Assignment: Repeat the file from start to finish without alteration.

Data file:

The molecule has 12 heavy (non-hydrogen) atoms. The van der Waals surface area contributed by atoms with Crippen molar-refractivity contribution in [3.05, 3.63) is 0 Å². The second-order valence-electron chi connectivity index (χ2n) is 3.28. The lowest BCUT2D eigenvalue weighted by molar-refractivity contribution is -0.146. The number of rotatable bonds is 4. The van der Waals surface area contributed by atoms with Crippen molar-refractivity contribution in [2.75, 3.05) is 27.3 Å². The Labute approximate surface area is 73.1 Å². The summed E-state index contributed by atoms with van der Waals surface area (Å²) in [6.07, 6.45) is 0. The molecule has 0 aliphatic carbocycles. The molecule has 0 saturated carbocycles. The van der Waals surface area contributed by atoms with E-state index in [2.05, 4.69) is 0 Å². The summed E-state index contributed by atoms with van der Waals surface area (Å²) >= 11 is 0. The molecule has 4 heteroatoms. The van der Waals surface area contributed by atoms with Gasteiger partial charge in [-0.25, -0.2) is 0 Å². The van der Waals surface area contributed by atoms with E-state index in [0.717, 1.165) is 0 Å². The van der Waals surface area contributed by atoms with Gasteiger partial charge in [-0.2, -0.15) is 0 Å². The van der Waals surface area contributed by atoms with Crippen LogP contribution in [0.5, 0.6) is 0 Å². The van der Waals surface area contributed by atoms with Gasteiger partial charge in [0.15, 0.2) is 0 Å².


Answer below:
The molecule has 12 heavy (non-hydrogen) atoms. The van der Waals surface area contributed by atoms with Crippen molar-refractivity contribution in [3.05, 3.63) is 0 Å². The second-order valence-electron chi connectivity index (χ2n) is 3.28. The lowest BCUT2D eigenvalue weighted by molar-refractivity contribution is -0.146. The number of rotatable bonds is 4. The van der Waals surface area contributed by atoms with Crippen molar-refractivity contribution in [2.75, 3.05) is 27.3 Å². The Labute approximate surface area is 73.1 Å². The summed E-state index contributed by atoms with van der Waals surface area (Å²) in [6.07, 6.45) is 0. The molecule has 0 aliphatic carbocycles. The molecule has 0 saturated carbocycles. The van der Waals surface area contributed by atoms with E-state index in [2.05, 4.69) is 0 Å². The summed E-state index contributed by atoms with van der Waals surface area (Å²) >= 11 is 0. The molecule has 4 heteroatoms. The van der Waals surface area contributed by atoms with Gasteiger partial charge in [-0.25, -0.2) is 0 Å². The van der Waals surface area contributed by atoms with E-state index in [0.717, 1.165) is 0 Å². The van der Waals surface area contributed by atoms with Gasteiger partial charge in [-0.2, -0.15) is 0 Å². The van der Waals surface area contributed by atoms with Crippen LogP contribution in [0.5, 0.6) is 0 Å². The van der Waals surface area contributed by atoms with Gasteiger partial charge in [0.15, 0.2) is 0 Å².